Pesticides have - naturally - a direct impact on ecosystems. This impact is increasingly considered as a critical factor in many countries, because pesticides act not very specific and are often persistent. Moreover, they are transferred from agricultural areas by the water path to other natural areas, where they continue having an impact. Increasingly, pesticides are also found in drinking water and pose a health risk for the general public.
The German wastewater expert WEHRLE Umwelt has started to develop processes for the elimination of pesticides from wastewater. In a first step, wastewater from an American production site for pesticides was examined. The wastewater contained a cocktail of numerous pesticides in various concentrations and forms (herbicides, fungicides, insecticides, etc.).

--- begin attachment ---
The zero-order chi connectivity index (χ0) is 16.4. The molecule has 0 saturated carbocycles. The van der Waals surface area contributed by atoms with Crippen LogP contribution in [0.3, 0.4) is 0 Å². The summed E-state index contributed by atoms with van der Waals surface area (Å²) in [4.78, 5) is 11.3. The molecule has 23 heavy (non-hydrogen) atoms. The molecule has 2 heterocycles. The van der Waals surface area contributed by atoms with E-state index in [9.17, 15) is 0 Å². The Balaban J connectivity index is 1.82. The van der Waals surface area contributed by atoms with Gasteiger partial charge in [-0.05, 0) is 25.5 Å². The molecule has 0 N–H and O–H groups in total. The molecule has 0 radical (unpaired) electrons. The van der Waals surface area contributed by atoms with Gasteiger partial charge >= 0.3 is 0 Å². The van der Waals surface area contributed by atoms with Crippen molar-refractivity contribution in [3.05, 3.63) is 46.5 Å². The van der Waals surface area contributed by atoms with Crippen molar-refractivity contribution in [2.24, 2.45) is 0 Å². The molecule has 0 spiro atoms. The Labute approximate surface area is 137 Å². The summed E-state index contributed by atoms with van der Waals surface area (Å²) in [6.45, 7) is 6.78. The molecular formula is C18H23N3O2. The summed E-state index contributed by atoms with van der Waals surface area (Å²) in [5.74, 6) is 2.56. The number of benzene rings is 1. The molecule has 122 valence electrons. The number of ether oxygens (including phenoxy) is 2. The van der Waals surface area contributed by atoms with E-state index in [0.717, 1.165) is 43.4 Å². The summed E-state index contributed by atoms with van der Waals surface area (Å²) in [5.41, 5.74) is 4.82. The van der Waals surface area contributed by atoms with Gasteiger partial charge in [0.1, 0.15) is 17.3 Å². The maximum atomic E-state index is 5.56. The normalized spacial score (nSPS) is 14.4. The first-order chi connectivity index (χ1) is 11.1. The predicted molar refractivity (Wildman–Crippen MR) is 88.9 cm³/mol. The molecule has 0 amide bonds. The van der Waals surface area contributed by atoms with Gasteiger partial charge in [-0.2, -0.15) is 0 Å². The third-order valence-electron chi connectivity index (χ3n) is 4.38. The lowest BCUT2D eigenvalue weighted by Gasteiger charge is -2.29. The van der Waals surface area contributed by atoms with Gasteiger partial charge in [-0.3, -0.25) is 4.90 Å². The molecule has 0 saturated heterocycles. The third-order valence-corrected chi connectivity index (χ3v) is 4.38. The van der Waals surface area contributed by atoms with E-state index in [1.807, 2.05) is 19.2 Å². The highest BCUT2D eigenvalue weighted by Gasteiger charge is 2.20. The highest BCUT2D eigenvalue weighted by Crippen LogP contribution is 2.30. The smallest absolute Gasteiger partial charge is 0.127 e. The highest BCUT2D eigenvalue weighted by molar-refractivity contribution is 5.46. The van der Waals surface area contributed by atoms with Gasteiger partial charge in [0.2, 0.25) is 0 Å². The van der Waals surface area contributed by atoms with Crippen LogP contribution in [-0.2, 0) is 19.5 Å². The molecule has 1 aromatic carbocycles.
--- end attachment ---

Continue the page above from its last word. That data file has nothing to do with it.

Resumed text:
First, the wastewater from the pesticides production was examined in an an eight-week continuous degradation trial. In a laboratory membrane bioreactor (MBR), the COD was successfully and stably reduced by more than 60 % during the whole test period. 99 % of the residual COD of the MBR effluent was retained by a succeeding nanofiltration (NF) and then removed from the NF-concentrate by activated carbon.
A closer look at the exemplarily selected individual substances Glyphosate, Tebuconazole and 2,4D (2,4-Dichlorophenoxyacetic acid) showed that different processes have to be combined to successfully eliminate pesticides from wastewater. Each of the examined pesticides showed its own reaction during MBR – nanofiltration – activated carbon processes. With the appropriate combination of processes, all three pesticides were removed from the wastewater by more than 98 %.
WEHRLE continues researching this topic in order to offer reliable and sustainable treatment concepts for the production wastewater of pesticides production companies.